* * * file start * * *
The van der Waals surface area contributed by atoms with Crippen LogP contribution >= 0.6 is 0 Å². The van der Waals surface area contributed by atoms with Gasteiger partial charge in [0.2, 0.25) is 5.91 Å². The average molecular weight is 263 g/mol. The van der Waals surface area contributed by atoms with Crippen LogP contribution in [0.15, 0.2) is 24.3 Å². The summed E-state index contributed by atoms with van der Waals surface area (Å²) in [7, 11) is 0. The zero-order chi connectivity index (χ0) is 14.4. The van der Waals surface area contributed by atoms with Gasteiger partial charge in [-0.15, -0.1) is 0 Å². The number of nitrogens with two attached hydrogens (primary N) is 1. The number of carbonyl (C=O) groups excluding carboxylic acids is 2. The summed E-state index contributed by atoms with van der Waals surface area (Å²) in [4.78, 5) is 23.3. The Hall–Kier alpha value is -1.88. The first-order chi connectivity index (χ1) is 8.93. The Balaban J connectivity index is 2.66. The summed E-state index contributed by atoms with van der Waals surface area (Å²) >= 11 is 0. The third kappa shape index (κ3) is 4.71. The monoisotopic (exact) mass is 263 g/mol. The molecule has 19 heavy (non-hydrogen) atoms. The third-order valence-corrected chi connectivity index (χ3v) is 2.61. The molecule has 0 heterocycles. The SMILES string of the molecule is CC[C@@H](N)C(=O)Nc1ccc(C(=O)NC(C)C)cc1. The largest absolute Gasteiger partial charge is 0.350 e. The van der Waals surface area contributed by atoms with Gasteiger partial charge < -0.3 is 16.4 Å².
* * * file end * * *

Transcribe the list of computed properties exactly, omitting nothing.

The van der Waals surface area contributed by atoms with Crippen LogP contribution >= 0.6 is 0 Å². The van der Waals surface area contributed by atoms with Gasteiger partial charge in [0.2, 0.25) is 5.91 Å². The average molecular weight is 263 g/mol. The van der Waals surface area contributed by atoms with Crippen LogP contribution in [0.15, 0.2) is 24.3 Å². The summed E-state index contributed by atoms with van der Waals surface area (Å²) in [7, 11) is 0. The zero-order chi connectivity index (χ0) is 14.4. The van der Waals surface area contributed by atoms with Gasteiger partial charge in [-0.15, -0.1) is 0 Å². The number of nitrogens with two attached hydrogens (primary N) is 1. The number of carbonyl (C=O) groups excluding carboxylic acids is 2. The summed E-state index contributed by atoms with van der Waals surface area (Å²) in [4.78, 5) is 23.3. The Hall–Kier alpha value is -1.88. The first-order chi connectivity index (χ1) is 8.93. The Balaban J connectivity index is 2.66. The summed E-state index contributed by atoms with van der Waals surface area (Å²) >= 11 is 0. The third kappa shape index (κ3) is 4.71. The monoisotopic (exact) mass is 263 g/mol. The molecule has 19 heavy (non-hydrogen) atoms. The third-order valence-corrected chi connectivity index (χ3v) is 2.61. The molecule has 0 heterocycles. The SMILES string of the molecule is CC[C@@H](N)C(=O)Nc1ccc(C(=O)NC(C)C)cc1. The largest absolute Gasteiger partial charge is 0.350 e. The van der Waals surface area contributed by atoms with Gasteiger partial charge < -0.3 is 16.4 Å².